• Mood swings: It is common for people feeling burnout to experience major shifts in mood, especially quick changes to negative emotions like anger and frustration.
  • Difficulty coping: Working closely with patients who have endured traumatic health issues can be emotionally taxing and lead to challenges coping with feelings of sadness and stress.
  • Absenteeism: When people endure caregiver burnout, they may take more time off work or repeatedly show up late to their shifts.
  • Self-medication: In addition to trouble coping with emotions, many people with burnout attempt to numb their feelings by self-medicating, which can be dangerous, especially if it involves increased alcohol and drug use.
  • Persistent headaches: When dealing with caregiver burnout, many people experience unrelenting headaches and sometimes neck or upper back pain.
  • Stomach aches: Along with headaches, some caretakers have problems with their stomachs as a result of burnout. 
  • Mental fogginess: For people who feel overworked, it can be challenging to focus and think clearly and make rational decisions. 
  • Feeling hopeless: Many caretakers experience a sense of hopelessness because their contributions do not necessarily help improve their patients' health.
  • Lowered immunity: Caregiver burnout can lead to decreased immunity and increased health concerns.

The Impacts of Caregiver Burnout

Caregiver burnout affects more than just the person experiencing it. When staff members feel depleted and overworked, both the patients receiving care and the health facility suffer as well.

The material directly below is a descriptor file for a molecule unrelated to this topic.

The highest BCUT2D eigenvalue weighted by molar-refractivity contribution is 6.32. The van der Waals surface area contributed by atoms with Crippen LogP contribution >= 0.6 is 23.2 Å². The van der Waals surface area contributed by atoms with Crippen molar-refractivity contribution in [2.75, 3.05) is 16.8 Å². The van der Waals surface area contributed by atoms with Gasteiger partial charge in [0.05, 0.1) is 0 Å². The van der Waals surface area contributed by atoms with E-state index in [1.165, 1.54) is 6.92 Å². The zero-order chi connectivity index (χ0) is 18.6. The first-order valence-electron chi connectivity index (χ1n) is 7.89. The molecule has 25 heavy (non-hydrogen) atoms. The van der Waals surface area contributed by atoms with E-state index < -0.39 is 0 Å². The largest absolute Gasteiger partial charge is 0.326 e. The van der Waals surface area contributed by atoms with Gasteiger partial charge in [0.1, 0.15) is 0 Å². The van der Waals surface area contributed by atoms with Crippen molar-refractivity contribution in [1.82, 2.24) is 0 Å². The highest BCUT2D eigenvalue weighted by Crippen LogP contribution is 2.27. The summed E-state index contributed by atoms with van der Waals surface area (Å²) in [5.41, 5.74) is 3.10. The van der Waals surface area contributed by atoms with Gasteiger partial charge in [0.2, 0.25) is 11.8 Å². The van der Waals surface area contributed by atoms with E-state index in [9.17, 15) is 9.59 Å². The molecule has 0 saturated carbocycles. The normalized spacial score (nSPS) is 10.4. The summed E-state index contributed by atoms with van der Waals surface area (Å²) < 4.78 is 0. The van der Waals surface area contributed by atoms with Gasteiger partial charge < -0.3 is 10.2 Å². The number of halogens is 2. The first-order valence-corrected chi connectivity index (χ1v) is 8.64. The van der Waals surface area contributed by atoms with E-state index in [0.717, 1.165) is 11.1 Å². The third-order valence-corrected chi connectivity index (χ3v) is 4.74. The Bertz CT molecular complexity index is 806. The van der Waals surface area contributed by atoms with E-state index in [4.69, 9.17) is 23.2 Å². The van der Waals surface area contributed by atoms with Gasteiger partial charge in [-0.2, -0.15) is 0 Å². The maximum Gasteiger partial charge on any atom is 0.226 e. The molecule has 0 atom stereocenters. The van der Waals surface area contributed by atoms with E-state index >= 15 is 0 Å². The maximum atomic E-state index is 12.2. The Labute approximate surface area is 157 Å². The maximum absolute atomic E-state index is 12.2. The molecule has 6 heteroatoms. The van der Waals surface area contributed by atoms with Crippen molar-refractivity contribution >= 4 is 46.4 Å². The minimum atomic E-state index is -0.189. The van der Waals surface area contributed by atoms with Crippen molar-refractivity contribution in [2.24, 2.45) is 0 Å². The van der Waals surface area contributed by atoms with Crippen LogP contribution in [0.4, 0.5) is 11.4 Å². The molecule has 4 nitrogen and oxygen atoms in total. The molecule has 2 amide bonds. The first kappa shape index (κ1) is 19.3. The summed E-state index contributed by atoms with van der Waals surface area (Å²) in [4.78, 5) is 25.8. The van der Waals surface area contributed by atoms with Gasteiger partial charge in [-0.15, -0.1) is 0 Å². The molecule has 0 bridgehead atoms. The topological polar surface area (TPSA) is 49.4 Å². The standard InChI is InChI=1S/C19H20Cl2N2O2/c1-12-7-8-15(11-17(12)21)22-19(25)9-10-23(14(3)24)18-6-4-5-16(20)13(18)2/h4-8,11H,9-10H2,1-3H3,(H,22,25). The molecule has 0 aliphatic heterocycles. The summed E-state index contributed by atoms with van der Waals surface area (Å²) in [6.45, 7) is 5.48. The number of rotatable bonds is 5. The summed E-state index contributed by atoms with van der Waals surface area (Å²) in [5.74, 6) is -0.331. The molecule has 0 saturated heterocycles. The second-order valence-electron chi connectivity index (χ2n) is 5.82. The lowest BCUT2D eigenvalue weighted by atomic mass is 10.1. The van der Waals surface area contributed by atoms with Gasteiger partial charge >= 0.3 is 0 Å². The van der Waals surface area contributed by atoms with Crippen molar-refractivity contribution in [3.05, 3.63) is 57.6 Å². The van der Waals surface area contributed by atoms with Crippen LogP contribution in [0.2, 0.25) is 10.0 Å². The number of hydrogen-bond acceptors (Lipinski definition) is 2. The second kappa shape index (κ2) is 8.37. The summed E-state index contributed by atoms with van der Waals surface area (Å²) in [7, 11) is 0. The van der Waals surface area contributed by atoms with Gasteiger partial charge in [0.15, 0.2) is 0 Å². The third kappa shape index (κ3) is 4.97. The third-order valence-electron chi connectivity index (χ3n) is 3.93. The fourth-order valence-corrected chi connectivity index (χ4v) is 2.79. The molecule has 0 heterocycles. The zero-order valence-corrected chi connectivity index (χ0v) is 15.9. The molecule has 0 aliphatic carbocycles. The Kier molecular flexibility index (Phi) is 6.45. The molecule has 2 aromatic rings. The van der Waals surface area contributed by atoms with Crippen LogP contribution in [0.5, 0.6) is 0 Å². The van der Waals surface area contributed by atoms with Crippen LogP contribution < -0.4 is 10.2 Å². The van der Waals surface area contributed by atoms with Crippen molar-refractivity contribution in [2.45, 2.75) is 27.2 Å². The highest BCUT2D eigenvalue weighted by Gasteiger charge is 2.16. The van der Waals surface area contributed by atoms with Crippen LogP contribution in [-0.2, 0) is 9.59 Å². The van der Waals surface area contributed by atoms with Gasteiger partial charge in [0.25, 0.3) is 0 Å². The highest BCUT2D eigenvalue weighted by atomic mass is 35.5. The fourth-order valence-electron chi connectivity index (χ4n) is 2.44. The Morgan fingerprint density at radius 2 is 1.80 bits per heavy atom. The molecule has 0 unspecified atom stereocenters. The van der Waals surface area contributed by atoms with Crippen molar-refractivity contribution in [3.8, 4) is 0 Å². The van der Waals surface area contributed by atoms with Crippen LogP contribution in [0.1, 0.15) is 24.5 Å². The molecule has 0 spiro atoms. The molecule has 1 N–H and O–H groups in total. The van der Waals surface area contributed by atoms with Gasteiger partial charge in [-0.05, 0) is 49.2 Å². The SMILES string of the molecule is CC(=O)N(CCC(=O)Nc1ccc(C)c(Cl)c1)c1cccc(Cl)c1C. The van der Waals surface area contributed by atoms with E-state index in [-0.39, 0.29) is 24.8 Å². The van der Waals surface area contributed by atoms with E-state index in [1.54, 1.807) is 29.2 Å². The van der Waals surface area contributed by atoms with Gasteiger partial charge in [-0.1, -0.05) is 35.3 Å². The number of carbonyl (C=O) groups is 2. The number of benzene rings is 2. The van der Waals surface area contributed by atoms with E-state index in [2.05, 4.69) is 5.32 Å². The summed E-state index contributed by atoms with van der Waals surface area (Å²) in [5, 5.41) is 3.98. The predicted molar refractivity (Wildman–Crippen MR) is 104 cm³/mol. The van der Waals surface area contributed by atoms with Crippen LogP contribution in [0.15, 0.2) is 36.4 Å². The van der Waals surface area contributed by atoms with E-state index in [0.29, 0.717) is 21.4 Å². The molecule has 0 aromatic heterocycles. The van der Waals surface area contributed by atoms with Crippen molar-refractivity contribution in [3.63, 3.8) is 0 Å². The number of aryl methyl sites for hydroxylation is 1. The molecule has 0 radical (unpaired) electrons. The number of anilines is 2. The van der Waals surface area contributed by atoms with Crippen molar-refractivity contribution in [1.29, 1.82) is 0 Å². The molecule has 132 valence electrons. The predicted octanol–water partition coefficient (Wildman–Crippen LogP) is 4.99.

Patients relying on caregivers can feel as though they are a burden when staff members suffer from burnout. They also experience a decline in the quality of care they receive when their caretaker is experiencing long-term periods of stress and exhaustion. 

Assisted living facilities can experience problems with staff turnover and absenteeism due to employee burnout. Beyond the mental and physical health concerns of caretakers, burnout impacts nearly everyone who comes into contact with the suffering person. 

Tips to Prevent Caregiver Burnout

If your facility management is wondering what to do about caregiver burnout, consider the following tips:

  • Manage stress: Stress is the leading cause of caregiver burnout. Employers should encourage healthy stress management techniques like meditation and yoga to prevent exhaustion and overwhelm.  
  • Talk to someone: Whether it is a loved one, therapist, or another caregiver, having someone to talk to is crucial for remaining level-headed and avoiding strain.
  • Focus on what you can control: By concentrating on what they can control, caretakers can reduce stress and react carefully to external circumstances.
  • Prioritize work-life balance: Caregiving is emotionally taxing, and to effectively provide quality care over a long period, it is important to invest in activities and hobbies enjoyable outside of work.

How to Recover From Caregiver Burnout

Even if your facility's staff is already experiencing exhaustion or excessive stress, there is hope for caregiver burnout recovery. Encourage your employees to complete the following steps to help address and resolve burnout at your assisted living or long-term care facility:

1. Ask for Help

Urge staff members to ask for help when they need it. Whether it is a daily task they could use some extra assistance with or need a coworker to help with specific ongoing duties, creating a safe space for them to ask for help is necessary for recovering from caregiver burnout.

2. Identify the Underlying Problem

For caregivers, many factors can contribute to high stress. To effectively combat and recover from burnout, identify the underlying problem negatively impacting the caregiver. Whether it is the emotionally taxing part of caring for another person or tiredness from long hours, finding the root of the problem is the only way to fully recover from burnout and reduce stress.